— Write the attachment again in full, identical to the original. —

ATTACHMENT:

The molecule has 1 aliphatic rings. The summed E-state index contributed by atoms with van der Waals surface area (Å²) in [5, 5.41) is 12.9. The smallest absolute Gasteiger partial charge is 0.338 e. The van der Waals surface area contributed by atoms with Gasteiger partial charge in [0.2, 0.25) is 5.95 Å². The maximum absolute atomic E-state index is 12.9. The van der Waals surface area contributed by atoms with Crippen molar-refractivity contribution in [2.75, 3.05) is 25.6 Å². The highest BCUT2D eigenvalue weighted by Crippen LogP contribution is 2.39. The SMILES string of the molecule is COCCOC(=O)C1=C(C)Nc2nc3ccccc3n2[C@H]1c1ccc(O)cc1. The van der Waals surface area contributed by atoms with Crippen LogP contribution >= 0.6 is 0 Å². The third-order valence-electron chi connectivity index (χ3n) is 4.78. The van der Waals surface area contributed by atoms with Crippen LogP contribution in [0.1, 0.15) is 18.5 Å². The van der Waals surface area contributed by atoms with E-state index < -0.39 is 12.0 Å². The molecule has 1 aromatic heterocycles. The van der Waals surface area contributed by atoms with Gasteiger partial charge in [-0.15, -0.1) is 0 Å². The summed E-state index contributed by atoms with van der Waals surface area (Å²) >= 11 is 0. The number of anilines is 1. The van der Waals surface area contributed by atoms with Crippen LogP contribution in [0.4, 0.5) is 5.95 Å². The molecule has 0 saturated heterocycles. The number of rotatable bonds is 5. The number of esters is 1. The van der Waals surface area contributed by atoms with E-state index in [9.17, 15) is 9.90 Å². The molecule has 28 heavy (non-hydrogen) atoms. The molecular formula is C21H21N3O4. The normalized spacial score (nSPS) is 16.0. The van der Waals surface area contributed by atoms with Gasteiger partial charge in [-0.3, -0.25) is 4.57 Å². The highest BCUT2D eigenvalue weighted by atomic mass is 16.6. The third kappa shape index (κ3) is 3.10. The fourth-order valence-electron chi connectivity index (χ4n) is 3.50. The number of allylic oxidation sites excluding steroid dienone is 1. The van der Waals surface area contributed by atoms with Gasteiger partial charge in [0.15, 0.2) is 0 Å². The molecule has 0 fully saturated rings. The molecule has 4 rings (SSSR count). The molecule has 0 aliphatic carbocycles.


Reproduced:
The molecule has 1 aliphatic rings. The summed E-state index contributed by atoms with van der Waals surface area (Å²) in [5, 5.41) is 12.9. The smallest absolute Gasteiger partial charge is 0.338 e. The van der Waals surface area contributed by atoms with Gasteiger partial charge in [0.2, 0.25) is 5.95 Å². The maximum absolute atomic E-state index is 12.9. The van der Waals surface area contributed by atoms with Crippen molar-refractivity contribution in [2.75, 3.05) is 25.6 Å². The highest BCUT2D eigenvalue weighted by Crippen LogP contribution is 2.39. The SMILES string of the molecule is COCCOC(=O)C1=C(C)Nc2nc3ccccc3n2[C@H]1c1ccc(O)cc1. The van der Waals surface area contributed by atoms with Crippen LogP contribution >= 0.6 is 0 Å². The third-order valence-electron chi connectivity index (χ3n) is 4.78. The van der Waals surface area contributed by atoms with Crippen LogP contribution in [0.1, 0.15) is 18.5 Å². The van der Waals surface area contributed by atoms with E-state index < -0.39 is 12.0 Å². The molecule has 1 aromatic heterocycles. The van der Waals surface area contributed by atoms with Gasteiger partial charge in [-0.15, -0.1) is 0 Å². The summed E-state index contributed by atoms with van der Waals surface area (Å²) >= 11 is 0. The number of anilines is 1. The van der Waals surface area contributed by atoms with Crippen LogP contribution in [0.4, 0.5) is 5.95 Å². The molecule has 0 saturated heterocycles. The number of rotatable bonds is 5. The number of esters is 1. The van der Waals surface area contributed by atoms with E-state index in [9.17, 15) is 9.90 Å². The molecule has 28 heavy (non-hydrogen) atoms. The molecular formula is C21H21N3O4. The normalized spacial score (nSPS) is 16.0. The van der Waals surface area contributed by atoms with Gasteiger partial charge in [-0.3, -0.25) is 4.57 Å². The highest BCUT2D eigenvalue weighted by atomic mass is 16.6. The third kappa shape index (κ3) is 3.10. The fourth-order valence-electron chi connectivity index (χ4n) is 3.50. The number of allylic oxidation sites excluding steroid dienone is 1. The van der Waals surface area contributed by atoms with Gasteiger partial charge in [0.15, 0.2) is 0 Å². The molecule has 0 fully saturated rings. The molecule has 4 rings (SSSR count). The molecule has 0 aliphatic carbocycles.